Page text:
The Southern Baptist Convention (SBC) held its annual meeting in Houston in June, and although the assembly did not witness any of the spectacular controversies that have marked previous SBC meetings, it nevertheless confronted some hotly debated topics.
The meeting’s most anticipated issue concerned the SBC and the Boy Scouts. Some had predicted that the SBC would endorse a full-fledged boycott of the Scouts for the group’s recent decision to admit openly gay boys as members. But the actual resolution stopped short of a boycott, expressing “opposition to and disappointment in the decision” and calling for the removal of Boy Scouts executive leaders who supported the change.
SBC representatives (called “messengers”) also passed a resolution exhorting member congregations about their “legal and moral responsibility to report any child abuse to authorities.” Its sponsor, Peter Lumpkins, crafted the statement in response to a lawsuit alleging abuse cover-ups by leaders of Sovereign Grace Ministries (SGM), including its founder, C.J. Mahaney. A judge dismissed the case against SGM pastors in May, citing statute of limitation requirements. Mahaney stepped down as president of SGM in April. Prominent Baptist leaders Albert Mohler of Southern Baptist Theological Seminary and Mark Dever of Capitol Hill Baptist Church expressed their individual support for Mahaney in a public statement in May.
The Survivors Network of those Abused by Priests, an advocacy group for victims of clergy abuse, scoffed at the SBC abuse resolution, calling it a “virtually worthless ‘feel good’ public relations move that basically protects no one.”
Messengers re-elected New Orleans pastor Fred Luter, the SBC’s first African-American president, without opposition. But the convention saw a change of leadership at the SBC’s Ethics and Religious Liberty Commission (ERLC), from retiring president Richard Land to 41-year-old Russell Moore, formerly dean of the School of Theology at Southern Baptist Theological Seminary.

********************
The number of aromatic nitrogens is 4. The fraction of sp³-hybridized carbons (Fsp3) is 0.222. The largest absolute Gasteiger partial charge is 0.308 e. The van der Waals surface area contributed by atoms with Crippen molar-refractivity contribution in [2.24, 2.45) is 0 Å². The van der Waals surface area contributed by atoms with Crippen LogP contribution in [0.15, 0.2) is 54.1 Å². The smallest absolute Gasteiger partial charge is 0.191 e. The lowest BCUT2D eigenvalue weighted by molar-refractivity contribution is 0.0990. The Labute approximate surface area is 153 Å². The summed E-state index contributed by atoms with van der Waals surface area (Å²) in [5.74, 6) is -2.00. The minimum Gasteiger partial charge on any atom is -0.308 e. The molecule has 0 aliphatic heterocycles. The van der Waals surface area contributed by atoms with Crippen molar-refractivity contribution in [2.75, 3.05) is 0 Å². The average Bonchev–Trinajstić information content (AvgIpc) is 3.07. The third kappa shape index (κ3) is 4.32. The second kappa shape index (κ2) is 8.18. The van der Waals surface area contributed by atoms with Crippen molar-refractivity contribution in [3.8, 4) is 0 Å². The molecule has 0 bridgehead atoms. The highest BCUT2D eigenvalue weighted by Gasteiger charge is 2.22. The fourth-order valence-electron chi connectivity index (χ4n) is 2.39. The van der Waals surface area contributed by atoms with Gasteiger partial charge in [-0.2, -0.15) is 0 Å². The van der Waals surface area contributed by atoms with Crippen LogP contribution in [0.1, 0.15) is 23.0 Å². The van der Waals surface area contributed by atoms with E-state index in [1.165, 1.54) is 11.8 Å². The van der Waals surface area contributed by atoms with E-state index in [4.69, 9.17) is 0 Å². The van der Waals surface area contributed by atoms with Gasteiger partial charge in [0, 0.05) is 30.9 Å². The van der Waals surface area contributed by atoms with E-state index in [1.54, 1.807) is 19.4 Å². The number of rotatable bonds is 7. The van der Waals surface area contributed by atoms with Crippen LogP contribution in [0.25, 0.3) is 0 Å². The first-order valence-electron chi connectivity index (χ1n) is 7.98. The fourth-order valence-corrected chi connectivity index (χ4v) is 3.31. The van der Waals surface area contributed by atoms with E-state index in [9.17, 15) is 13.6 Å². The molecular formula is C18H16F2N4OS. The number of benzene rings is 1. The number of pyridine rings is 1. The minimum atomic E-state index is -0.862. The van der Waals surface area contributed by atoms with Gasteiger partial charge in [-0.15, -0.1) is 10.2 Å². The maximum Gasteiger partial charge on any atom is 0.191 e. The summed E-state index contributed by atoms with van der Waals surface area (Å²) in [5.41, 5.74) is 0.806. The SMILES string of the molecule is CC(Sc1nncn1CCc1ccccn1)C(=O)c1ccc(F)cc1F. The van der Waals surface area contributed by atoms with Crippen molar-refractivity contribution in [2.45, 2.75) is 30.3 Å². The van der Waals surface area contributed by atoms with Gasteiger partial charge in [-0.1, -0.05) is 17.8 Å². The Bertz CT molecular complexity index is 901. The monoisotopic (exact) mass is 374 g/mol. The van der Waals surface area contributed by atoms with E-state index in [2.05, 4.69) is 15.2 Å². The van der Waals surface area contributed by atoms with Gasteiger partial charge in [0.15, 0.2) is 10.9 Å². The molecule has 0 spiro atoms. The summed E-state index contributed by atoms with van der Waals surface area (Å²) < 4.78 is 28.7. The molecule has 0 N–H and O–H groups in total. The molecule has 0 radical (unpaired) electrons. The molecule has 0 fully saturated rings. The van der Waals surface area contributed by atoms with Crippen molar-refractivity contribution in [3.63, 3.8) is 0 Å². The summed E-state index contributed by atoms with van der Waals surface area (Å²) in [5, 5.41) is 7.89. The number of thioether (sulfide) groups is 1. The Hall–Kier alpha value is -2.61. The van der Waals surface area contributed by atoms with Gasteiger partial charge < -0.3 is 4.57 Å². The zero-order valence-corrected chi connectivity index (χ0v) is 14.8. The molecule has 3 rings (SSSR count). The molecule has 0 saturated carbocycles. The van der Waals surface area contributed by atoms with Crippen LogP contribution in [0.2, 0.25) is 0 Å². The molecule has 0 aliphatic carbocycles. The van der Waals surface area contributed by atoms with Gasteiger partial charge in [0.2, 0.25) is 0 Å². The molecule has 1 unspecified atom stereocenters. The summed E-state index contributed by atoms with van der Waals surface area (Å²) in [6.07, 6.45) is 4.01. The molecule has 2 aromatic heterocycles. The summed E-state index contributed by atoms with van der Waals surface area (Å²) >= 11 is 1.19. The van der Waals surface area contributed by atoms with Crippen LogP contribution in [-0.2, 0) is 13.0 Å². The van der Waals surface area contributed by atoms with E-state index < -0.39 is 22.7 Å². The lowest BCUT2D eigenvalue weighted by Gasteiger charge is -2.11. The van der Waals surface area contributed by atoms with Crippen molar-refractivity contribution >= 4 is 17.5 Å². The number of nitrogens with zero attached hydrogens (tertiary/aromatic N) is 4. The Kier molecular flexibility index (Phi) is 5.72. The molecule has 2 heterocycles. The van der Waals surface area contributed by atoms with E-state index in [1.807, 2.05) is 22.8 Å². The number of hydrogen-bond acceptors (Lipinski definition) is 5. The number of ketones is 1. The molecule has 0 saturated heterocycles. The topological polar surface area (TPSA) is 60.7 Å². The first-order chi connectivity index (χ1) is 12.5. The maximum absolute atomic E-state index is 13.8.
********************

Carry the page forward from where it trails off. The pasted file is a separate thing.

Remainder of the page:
Some observers regard Moore as a theologically conservative but less combative leader than those of the older generation of Southern Baptist stalwarts, especially those who led the “Conservative Resurgence” of the 1980s and ’90s, which put the convention and its seminaries firmly under traditionalist control. Moore argues that Southern Baptists can adopt a congenial approach while defending the gospel and essential principles such as religious liberty. “I don’t think gentleness is capitulation,” he says.
Moore signaled that he plans a more autonomous stance for the ERLC, which he insists is not a political action committee. “We are instead fiercely independent, prophetically near, and we exist to equip free churches in a free state to seek first the Kingdom of God and His righteousness,” Moore says.
Even though the SBC remains the nation’s largest Protestant denomination, a specter of decline hung over the meeting. The Annual Church Profile (ACP), released shortly before the meeting by the SBC’s LifeWay Christian Resources, painted a picture of Southern Baptist churches in slow yet protracted deterioration. There were a few bright spots, such as growth in the number of SBC-affiliated congregations, but “most of the ACP metrics declined in 2012 including membership, average attendance, baptisms and total giving,” the report concluded.
The 5.5 percent yearly drop in reported baptisms is particularly worrisome, as it brings the total number to just under 315,000 people baptized, the lowest total since 1948. Thom S. Rainer, president and CEO of LifeWay, calls that number “heartbreaking.”